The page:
Following news about mass voter challenge schemes in other states, such as Michigan, you may be wondering how voter challenges work and who is at risk of being challenged. Minnesota has strict laws about voter challenges, which are described below. If you are worried about being challenged, you can bring a photo ID card showing your address, or any of the other information that is needed for same-day voter registration.
Other voters and election judges are allowed to challenge a voter, based on their personal knowledge of the voter. For example, a voter might be challenged because they work in the precinct but do not live there.
The challenger must fill out a form stating the reason for the challenge, and then sign the statement under oath.
The voter who has been challenged will then be asked regarding the challenge. Failure to submit to questioning will result in the person’s forfeiting of the right to vote.
After the person is questioned, they are either deemed able to vote, and they can vote, or they are deemed ineligible and their ballot is placed with the spoiled ballots.
The practice of challenging exists to weed out voter fraud, like people voting in districts where they do not reside, but marginalized groups might worry about bogus challenges keeping them from voting.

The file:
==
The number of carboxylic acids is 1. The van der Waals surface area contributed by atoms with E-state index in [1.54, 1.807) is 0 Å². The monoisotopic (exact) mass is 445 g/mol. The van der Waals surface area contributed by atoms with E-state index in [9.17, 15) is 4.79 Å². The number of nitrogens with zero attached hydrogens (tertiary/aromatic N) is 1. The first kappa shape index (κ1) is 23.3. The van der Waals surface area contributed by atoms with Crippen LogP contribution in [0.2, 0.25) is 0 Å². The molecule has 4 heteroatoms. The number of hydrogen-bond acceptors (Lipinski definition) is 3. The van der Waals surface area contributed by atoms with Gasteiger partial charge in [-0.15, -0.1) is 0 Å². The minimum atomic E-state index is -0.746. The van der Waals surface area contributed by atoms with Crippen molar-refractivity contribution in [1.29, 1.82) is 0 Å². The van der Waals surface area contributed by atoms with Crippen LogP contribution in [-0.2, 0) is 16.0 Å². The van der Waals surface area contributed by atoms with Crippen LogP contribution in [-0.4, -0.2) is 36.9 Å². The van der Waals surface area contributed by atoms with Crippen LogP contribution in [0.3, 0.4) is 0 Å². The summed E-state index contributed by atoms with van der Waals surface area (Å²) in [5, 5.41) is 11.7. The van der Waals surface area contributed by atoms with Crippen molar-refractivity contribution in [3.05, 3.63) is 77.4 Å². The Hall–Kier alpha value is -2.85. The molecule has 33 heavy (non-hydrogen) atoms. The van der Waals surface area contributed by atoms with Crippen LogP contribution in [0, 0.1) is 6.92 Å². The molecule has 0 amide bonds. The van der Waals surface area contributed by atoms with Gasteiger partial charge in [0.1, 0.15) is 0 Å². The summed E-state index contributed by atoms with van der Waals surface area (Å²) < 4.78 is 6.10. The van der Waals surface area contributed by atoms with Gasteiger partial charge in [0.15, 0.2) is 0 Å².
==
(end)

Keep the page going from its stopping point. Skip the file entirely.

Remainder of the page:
Political parties and candidates sometimes appoint “challengers” in certain districts to watch the polling place. According to the Secretary of State’s website, they can only challenge votes “based on personal knowledge”. The law also states that appointed challengers may NOT:
• handle or inspect registration cards, files, or lists;
• prepare in any manner any list of individuals who have or have not voted;
• attempt to influence voting in any manner;
• talk with a voter except to determine, in the presence of an election judge, if the voter is eligible to vote in the precinct; or
• compile lists of voters to challenge on the basis of mail sent by a political party that was returned as undeliverable, or if receipt by the intended recipient was not acknowledged in the case of registered mail;
• Take pictures within the polling place;
• Go within 6 feet of the ballot counter.
Katie Mocol is a journalism student at Hamline University and an intern with the Twin Cities Daily Planet.